All Semester II bachelor and master psychology courses and examinations (2020-2021) will be offered in an on-line format.
If it is safe and possible to do so, supplementary course meetings may be planned on-campus. However, attendance at these meetings will not be required to successfully complete Semester II courses.
All obligatory work groups and examinations will be offered on-line during Central European Time, which is local time in the Netherlands.
Information on the mode of instruction and the assessment method per course will be offered in Brightspace, considering the possibilities that are available at that moment. The information in Brightspace is leading during the Corona crisis, even if this does not match the information in the Prospectus.
Only after completing Developmental and Educational Psychology or a similar course.
This course aims to examine adolescent development from a neuroscientific perspective. Adolescence is a period of vast changes in the biological, cognitive, and social domains. During the seven lectures within this course we will focus on social, emotional, and cognitive changes across adolescence and their links with biological and neural development. The course will provide an introduction to social developmental neuroscience, with a special focus on structural and functional magnetic resonance imaging methods and brain development, and will further focus on the links between brain development and socio-emotional development across adolescence. Most recent models of brain development will be used to extend our knowledge of current theories of adolescent development and to inform our understanding of the mechanisms behind social and emotional changes in adolescence. By doing so, this course offers a unique neuroscience background to understanding child and adolescent development.
The following fundamental questions will be examined during this course:
What are patterns of brain development across adolescence?
Which brain regions are related to increased sensitivity to affective and social influences across adolescence?
What is the ‘social brain’? Which brain networks are involved in social and emotional functioning?
How can we explain changes in (social) behaviour in adolescence, including prosocial behaviour and risk taking, by using mechanisms of brain development?
To explain adolescent development from a neuroscientific perspective, bridging neural and social-emotional and cognitive development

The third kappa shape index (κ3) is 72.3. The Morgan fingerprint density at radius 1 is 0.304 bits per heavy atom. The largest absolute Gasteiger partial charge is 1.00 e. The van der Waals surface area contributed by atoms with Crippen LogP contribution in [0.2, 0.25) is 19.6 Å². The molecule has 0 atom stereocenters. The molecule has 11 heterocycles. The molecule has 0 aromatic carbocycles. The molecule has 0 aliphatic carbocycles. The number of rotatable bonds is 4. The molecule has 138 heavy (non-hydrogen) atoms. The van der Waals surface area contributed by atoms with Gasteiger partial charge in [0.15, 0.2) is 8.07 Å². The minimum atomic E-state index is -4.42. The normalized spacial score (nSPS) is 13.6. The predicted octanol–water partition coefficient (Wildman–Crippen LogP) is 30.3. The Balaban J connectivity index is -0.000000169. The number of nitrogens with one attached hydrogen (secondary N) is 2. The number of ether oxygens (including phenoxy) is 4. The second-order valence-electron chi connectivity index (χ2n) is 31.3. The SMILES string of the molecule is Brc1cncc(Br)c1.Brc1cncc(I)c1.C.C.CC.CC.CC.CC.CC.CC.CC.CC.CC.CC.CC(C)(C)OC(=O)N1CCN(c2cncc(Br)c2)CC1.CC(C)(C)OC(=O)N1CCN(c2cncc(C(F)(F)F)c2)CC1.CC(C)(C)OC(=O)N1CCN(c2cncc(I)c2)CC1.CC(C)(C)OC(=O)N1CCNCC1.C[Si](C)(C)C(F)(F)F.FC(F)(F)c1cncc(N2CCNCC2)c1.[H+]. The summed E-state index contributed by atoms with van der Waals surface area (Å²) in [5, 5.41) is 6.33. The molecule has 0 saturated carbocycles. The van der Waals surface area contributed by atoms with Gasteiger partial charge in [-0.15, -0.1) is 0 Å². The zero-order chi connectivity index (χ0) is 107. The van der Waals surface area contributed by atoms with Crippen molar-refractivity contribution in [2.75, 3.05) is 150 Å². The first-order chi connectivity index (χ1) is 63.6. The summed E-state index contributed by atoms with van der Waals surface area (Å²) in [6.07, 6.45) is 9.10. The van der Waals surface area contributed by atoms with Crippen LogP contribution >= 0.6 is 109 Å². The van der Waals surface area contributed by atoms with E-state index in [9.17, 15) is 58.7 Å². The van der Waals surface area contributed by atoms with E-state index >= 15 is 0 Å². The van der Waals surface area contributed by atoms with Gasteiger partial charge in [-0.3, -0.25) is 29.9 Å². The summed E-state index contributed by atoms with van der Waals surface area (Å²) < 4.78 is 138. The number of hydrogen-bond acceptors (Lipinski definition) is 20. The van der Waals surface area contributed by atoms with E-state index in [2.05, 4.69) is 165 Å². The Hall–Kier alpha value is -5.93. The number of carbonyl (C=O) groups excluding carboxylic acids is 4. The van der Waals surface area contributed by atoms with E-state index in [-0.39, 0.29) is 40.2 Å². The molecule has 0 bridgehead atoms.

To use neuroscientific theories to explain adolescent behaviour
To critically evaluate experimental designs based on knowledge gained on neuroscience research methods
For the timetables of your lectures, work group sessions, and exams, see the timetables page of your study programme. You will also find the enrolment codes here. Psychology timetables
Students need to register for lectures and exams. Instructions for registration in courses for the 2nd and 3rd year
Elective students have to enroll for each course separately. For admission requirements contact your study advisor.
For admission requirements, please contact your exchange coordinator.
Students are not automatically enrolled for an examination. They can register via uSis from 100 to 10 calendar days before the date; students who are not registered will not be permitted to take the examination. Registering for exams
Mode of instruction
7 2-hour lectures
The course grade will be determined by a final written examination. The written examination will be composed of open-end essay questions.
The Institute of Psychology uses fixed rules for grade calculation and compulsory attendance. It also follows the policy of the Faculty of Social and Behavioural Sciences to systematically check student papers for plagiarism with the help of software. Disciplinary measures will be taken when fraud is detected. Students are expected to be familiar with and understand the implications of these three policies.
Course syllabus including reading list will be announced on Brightspace
Course developer & coordinator Dr. Berna Güroğlu
Course assistant and contact
Iris Koele, MSc. firstname.lastname@example.org